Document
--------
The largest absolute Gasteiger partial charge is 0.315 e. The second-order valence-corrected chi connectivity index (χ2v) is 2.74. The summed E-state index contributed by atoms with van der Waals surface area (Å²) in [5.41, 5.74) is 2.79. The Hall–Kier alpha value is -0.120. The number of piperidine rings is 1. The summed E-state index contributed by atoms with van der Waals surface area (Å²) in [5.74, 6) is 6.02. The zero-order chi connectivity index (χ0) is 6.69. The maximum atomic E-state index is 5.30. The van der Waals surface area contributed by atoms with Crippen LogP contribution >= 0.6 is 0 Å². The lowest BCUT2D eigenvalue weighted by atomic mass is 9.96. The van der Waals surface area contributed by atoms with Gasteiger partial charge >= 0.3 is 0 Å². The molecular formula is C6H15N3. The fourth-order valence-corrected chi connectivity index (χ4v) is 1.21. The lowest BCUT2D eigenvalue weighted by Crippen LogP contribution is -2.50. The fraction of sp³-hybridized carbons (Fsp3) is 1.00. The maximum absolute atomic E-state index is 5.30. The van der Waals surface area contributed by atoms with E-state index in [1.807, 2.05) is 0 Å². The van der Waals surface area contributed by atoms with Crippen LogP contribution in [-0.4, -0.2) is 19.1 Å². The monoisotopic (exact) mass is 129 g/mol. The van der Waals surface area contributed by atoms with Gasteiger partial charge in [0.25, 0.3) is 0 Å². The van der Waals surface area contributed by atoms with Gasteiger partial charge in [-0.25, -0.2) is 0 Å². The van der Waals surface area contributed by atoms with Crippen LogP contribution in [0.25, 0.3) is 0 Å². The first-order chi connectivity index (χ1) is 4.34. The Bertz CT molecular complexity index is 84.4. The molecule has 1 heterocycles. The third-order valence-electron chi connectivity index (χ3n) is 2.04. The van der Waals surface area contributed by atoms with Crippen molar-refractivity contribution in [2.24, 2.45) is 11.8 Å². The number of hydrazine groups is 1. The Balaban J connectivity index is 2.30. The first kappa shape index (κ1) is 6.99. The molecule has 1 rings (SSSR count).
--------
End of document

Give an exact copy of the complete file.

The largest absolute Gasteiger partial charge is 0.315 e. The second-order valence-corrected chi connectivity index (χ2v) is 2.74. The summed E-state index contributed by atoms with van der Waals surface area (Å²) in [5.41, 5.74) is 2.79. The Hall–Kier alpha value is -0.120. The number of piperidine rings is 1. The summed E-state index contributed by atoms with van der Waals surface area (Å²) in [5.74, 6) is 6.02. The zero-order chi connectivity index (χ0) is 6.69. The maximum atomic E-state index is 5.30. The van der Waals surface area contributed by atoms with Crippen LogP contribution >= 0.6 is 0 Å². The lowest BCUT2D eigenvalue weighted by atomic mass is 9.96. The van der Waals surface area contributed by atoms with Gasteiger partial charge >= 0.3 is 0 Å². The molecular formula is C6H15N3. The fourth-order valence-corrected chi connectivity index (χ4v) is 1.21. The lowest BCUT2D eigenvalue weighted by Crippen LogP contribution is -2.50. The fraction of sp³-hybridized carbons (Fsp3) is 1.00. The maximum absolute atomic E-state index is 5.30. The van der Waals surface area contributed by atoms with E-state index in [1.807, 2.05) is 0 Å². The van der Waals surface area contributed by atoms with Crippen LogP contribution in [-0.4, -0.2) is 19.1 Å². The monoisotopic (exact) mass is 129 g/mol. The van der Waals surface area contributed by atoms with Gasteiger partial charge in [0.25, 0.3) is 0 Å². The van der Waals surface area contributed by atoms with Gasteiger partial charge in [-0.25, -0.2) is 0 Å². The van der Waals surface area contributed by atoms with Crippen LogP contribution in [0.25, 0.3) is 0 Å². The first-order chi connectivity index (χ1) is 4.34. The Bertz CT molecular complexity index is 84.4. The molecule has 1 heterocycles. The third-order valence-electron chi connectivity index (χ3n) is 2.04. The van der Waals surface area contributed by atoms with Crippen molar-refractivity contribution in [2.24, 2.45) is 11.8 Å². The number of hydrazine groups is 1. The Balaban J connectivity index is 2.30. The first kappa shape index (κ1) is 6.99. The molecule has 1 rings (SSSR count).